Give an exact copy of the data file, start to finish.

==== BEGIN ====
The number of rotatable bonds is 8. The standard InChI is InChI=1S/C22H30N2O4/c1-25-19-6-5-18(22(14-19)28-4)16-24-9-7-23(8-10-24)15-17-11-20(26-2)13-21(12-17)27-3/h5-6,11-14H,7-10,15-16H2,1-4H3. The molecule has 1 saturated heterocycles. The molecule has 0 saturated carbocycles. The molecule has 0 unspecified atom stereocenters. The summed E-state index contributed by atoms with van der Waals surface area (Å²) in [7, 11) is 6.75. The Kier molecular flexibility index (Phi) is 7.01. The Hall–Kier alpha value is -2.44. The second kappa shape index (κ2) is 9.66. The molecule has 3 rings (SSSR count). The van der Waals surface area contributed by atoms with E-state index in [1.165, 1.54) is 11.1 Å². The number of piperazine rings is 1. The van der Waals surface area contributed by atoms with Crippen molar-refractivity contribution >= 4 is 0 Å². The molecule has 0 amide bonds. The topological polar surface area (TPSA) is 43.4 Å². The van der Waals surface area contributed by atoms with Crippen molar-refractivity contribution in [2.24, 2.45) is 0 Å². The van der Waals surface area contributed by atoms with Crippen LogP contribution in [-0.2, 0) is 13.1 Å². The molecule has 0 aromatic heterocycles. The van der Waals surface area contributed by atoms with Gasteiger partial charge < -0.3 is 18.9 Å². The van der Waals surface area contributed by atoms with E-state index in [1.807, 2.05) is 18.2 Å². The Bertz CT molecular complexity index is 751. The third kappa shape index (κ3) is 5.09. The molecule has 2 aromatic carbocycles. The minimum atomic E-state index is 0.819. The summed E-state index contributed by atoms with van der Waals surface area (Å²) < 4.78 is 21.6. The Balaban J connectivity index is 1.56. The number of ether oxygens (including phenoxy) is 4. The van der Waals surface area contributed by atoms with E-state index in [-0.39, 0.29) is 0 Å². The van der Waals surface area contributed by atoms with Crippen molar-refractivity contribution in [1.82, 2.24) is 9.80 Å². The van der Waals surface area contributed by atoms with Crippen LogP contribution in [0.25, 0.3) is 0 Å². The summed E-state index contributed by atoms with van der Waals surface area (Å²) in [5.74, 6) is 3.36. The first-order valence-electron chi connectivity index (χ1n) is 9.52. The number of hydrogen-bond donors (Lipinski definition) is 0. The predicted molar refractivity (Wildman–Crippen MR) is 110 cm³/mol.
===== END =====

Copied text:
The number of rotatable bonds is 8. The standard InChI is InChI=1S/C22H30N2O4/c1-25-19-6-5-18(22(14-19)28-4)16-24-9-7-23(8-10-24)15-17-11-20(26-2)13-21(12-17)27-3/h5-6,11-14H,7-10,15-16H2,1-4H3. The molecule has 1 saturated heterocycles. The molecule has 0 saturated carbocycles. The molecule has 0 unspecified atom stereocenters. The summed E-state index contributed by atoms with van der Waals surface area (Å²) in [7, 11) is 6.75. The Kier molecular flexibility index (Phi) is 7.01. The Hall–Kier alpha value is -2.44. The second kappa shape index (κ2) is 9.66. The molecule has 3 rings (SSSR count). The van der Waals surface area contributed by atoms with E-state index in [1.165, 1.54) is 11.1 Å². The number of piperazine rings is 1. The van der Waals surface area contributed by atoms with Crippen molar-refractivity contribution >= 4 is 0 Å². The molecule has 0 amide bonds. The topological polar surface area (TPSA) is 43.4 Å². The van der Waals surface area contributed by atoms with Crippen molar-refractivity contribution in [2.24, 2.45) is 0 Å². The van der Waals surface area contributed by atoms with Crippen LogP contribution in [-0.2, 0) is 13.1 Å². The molecule has 0 aromatic heterocycles. The van der Waals surface area contributed by atoms with Gasteiger partial charge < -0.3 is 18.9 Å². The van der Waals surface area contributed by atoms with E-state index in [1.807, 2.05) is 18.2 Å². The Bertz CT molecular complexity index is 751. The third kappa shape index (κ3) is 5.09. The molecule has 2 aromatic carbocycles. The minimum atomic E-state index is 0.819. The summed E-state index contributed by atoms with van der Waals surface area (Å²) < 4.78 is 21.6. The Balaban J connectivity index is 1.56. The number of ether oxygens (including phenoxy) is 4. The van der Waals surface area contributed by atoms with E-state index in [-0.39, 0.29) is 0 Å². The van der Waals surface area contributed by atoms with Crippen molar-refractivity contribution in [1.82, 2.24) is 9.80 Å². The van der Waals surface area contributed by atoms with Crippen LogP contribution in [0.25, 0.3) is 0 Å². The summed E-state index contributed by atoms with van der Waals surface area (Å²) in [5.74, 6) is 3.36. The first-order valence-electron chi connectivity index (χ1n) is 9.52. The number of hydrogen-bond donors (Lipinski definition) is 0. The predicted molar refractivity (Wildman–Crippen MR) is 110 cm³/mol.